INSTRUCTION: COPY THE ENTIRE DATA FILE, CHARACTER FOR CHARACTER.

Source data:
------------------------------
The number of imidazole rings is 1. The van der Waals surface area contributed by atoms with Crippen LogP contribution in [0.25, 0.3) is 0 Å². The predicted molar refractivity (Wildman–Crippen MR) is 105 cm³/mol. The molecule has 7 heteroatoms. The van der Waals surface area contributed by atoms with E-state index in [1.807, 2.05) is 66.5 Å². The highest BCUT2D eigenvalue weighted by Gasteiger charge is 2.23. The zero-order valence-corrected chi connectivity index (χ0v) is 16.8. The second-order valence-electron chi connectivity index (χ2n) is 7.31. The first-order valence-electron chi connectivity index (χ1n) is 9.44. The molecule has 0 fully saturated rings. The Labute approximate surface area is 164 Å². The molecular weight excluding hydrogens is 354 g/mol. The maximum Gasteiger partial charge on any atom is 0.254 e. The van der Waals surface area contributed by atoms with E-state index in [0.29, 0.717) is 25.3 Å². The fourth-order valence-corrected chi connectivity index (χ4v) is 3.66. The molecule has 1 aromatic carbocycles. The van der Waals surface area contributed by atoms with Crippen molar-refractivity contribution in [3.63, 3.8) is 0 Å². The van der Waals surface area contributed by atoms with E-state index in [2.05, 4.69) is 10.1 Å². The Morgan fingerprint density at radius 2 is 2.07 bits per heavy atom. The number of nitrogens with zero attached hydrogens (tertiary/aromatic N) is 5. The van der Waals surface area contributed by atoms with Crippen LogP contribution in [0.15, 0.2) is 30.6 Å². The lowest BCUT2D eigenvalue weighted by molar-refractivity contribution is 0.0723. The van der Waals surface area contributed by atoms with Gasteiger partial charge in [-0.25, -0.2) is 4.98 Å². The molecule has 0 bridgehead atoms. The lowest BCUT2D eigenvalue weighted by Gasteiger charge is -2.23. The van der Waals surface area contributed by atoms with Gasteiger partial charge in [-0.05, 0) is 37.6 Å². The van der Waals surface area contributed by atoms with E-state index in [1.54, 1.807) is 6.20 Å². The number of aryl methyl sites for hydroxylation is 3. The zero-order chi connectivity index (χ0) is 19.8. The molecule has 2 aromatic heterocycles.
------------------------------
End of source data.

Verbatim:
The number of imidazole rings is 1. The van der Waals surface area contributed by atoms with Crippen LogP contribution in [0.25, 0.3) is 0 Å². The predicted molar refractivity (Wildman–Crippen MR) is 105 cm³/mol. The molecule has 7 heteroatoms. The van der Waals surface area contributed by atoms with E-state index in [1.807, 2.05) is 66.5 Å². The highest BCUT2D eigenvalue weighted by Gasteiger charge is 2.23. The zero-order valence-corrected chi connectivity index (χ0v) is 16.8. The second-order valence-electron chi connectivity index (χ2n) is 7.31. The first-order valence-electron chi connectivity index (χ1n) is 9.44. The molecule has 0 fully saturated rings. The Labute approximate surface area is 164 Å². The molecular weight excluding hydrogens is 354 g/mol. The maximum Gasteiger partial charge on any atom is 0.254 e. The van der Waals surface area contributed by atoms with E-state index in [0.29, 0.717) is 25.3 Å². The fourth-order valence-corrected chi connectivity index (χ4v) is 3.66. The molecule has 1 aromatic carbocycles. The van der Waals surface area contributed by atoms with Crippen molar-refractivity contribution in [3.63, 3.8) is 0 Å². The van der Waals surface area contributed by atoms with E-state index in [2.05, 4.69) is 10.1 Å². The Morgan fingerprint density at radius 2 is 2.07 bits per heavy atom. The number of nitrogens with zero attached hydrogens (tertiary/aromatic N) is 5. The van der Waals surface area contributed by atoms with Crippen LogP contribution in [0.15, 0.2) is 30.6 Å². The lowest BCUT2D eigenvalue weighted by molar-refractivity contribution is 0.0723. The van der Waals surface area contributed by atoms with Gasteiger partial charge in [-0.25, -0.2) is 4.98 Å². The molecule has 0 bridgehead atoms. The lowest BCUT2D eigenvalue weighted by Gasteiger charge is -2.23. The van der Waals surface area contributed by atoms with Gasteiger partial charge in [-0.05, 0) is 37.6 Å². The van der Waals surface area contributed by atoms with E-state index in [1.54, 1.807) is 6.20 Å². The number of aryl methyl sites for hydroxylation is 3. The zero-order chi connectivity index (χ0) is 19.8. The molecule has 2 aromatic heterocycles.